It's been just over a week since I took on the test required in order to try to qualify for the 2018 World Championships O.C.R (Obstacle Course Race). In order to qualify I had to complete two laps of The Winter Nuts Challenge fast enough, and without faults. It was not the easiest of tasks.
In order to qualify I need to be in a top 5 or a top 50% position for people trying to qualify within my age group.
With more people wanting to qualify than ever due to the fact this is the fastest growing sport in the UK, I know that qualifying was not going to be easy. With the O.C.R championships being held in the UK this year I was up against fierce competition. I qualified in the same event last year as I came 1st within my age group but I felt that this year would be a different feat. I was also one year older within my age group so qualifying would be harder.
In order to boost my chances, first of all I ensured my body was prepared slightly better than last year:
From January I conditioned my body - added more muddy and longer trail runs, added specific strengthening exercises, adjusted my diet (more omega 3 fats - more yummy avocado's, more greens, more fruits, no beer, only one glass of alcohol which was red wine a week) - which would all help. I also changed my footwear, opting for more grip but less comfortable trail shoes.
Wonderful timing, the week leading up to the event brought cold weather that covered the country in snow and ice. The Winter Nuts Challenge is a notoriously cold weather race due to the slow going through constant mud, ditches and water sections, which is energy sapping indeed. Last year it was about 10c and this year the temperature hit a maximum of 5c with plenty of sheets of ice still in water obstacles. I remember suffering from the cold and some cramping during last year's race so I made some additional small changes. I increased magnesium and carbohydrate intake 3 days prior and on the day I added goose fat as extra protection against the cold to keep my body temperature ok.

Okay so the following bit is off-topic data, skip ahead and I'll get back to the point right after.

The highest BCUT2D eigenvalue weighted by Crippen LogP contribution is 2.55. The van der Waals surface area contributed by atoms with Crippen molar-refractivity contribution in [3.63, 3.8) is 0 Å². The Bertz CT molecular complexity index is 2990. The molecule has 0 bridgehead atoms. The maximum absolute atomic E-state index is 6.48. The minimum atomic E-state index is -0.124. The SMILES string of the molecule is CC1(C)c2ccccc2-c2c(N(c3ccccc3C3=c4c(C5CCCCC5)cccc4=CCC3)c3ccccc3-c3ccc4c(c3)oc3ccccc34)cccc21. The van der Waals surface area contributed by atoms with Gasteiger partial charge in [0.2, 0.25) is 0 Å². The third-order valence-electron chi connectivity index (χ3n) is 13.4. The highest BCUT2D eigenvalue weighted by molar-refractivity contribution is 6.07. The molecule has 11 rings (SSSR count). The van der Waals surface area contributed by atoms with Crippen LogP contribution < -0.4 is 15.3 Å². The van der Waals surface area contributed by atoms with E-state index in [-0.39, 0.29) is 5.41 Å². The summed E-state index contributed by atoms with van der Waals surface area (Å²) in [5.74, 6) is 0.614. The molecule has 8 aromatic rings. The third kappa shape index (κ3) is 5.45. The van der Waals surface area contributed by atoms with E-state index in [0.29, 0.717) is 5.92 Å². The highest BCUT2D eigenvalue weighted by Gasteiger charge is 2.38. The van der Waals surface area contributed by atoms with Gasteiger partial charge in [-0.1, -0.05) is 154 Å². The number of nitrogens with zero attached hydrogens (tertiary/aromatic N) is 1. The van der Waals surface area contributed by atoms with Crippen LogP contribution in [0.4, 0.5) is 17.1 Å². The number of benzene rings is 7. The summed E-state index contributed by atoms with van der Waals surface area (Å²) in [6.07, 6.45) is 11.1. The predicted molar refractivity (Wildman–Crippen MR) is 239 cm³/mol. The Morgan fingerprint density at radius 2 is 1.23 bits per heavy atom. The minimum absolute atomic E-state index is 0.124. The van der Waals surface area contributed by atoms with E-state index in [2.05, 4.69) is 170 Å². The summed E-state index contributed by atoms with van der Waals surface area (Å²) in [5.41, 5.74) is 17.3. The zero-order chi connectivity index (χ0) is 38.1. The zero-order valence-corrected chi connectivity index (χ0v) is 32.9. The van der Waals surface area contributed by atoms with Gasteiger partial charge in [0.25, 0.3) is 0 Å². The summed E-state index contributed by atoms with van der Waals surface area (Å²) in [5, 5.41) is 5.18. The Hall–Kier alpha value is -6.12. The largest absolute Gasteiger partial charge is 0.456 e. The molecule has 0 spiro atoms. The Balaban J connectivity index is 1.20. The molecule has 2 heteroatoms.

I added arm sleeves and I doubled up on neoprene socks. After one lap, which is about 7km and 60 obstacles and usually takes about 1.5 hours to get around, I would have the option to go in a transition area to refresh or refuel such as adding layers of clothing, eating and so on. Warm tea would be waiting for me, a fresh pair of gloves with hotties in them and a quick food snack. Standing still too long can mean game over during this race as morale and energy can flow away whilst hyperthermia can settle in.
The Event Itself
Next, I had to collect a yellow bib from another tent which indicates you are a participant who aims to qualify for the O.C.R WC. This wearing a bib thing is a new addition to help organise the race event. The event would be closely watched by marshals to ensure completion of all obstacles properly. If you failed an obstacle, and the obstacle was one without a penalty loop option, then your bib was taken away and you were no longer in the running to earn a qualification spot to the O.C.R World Championships.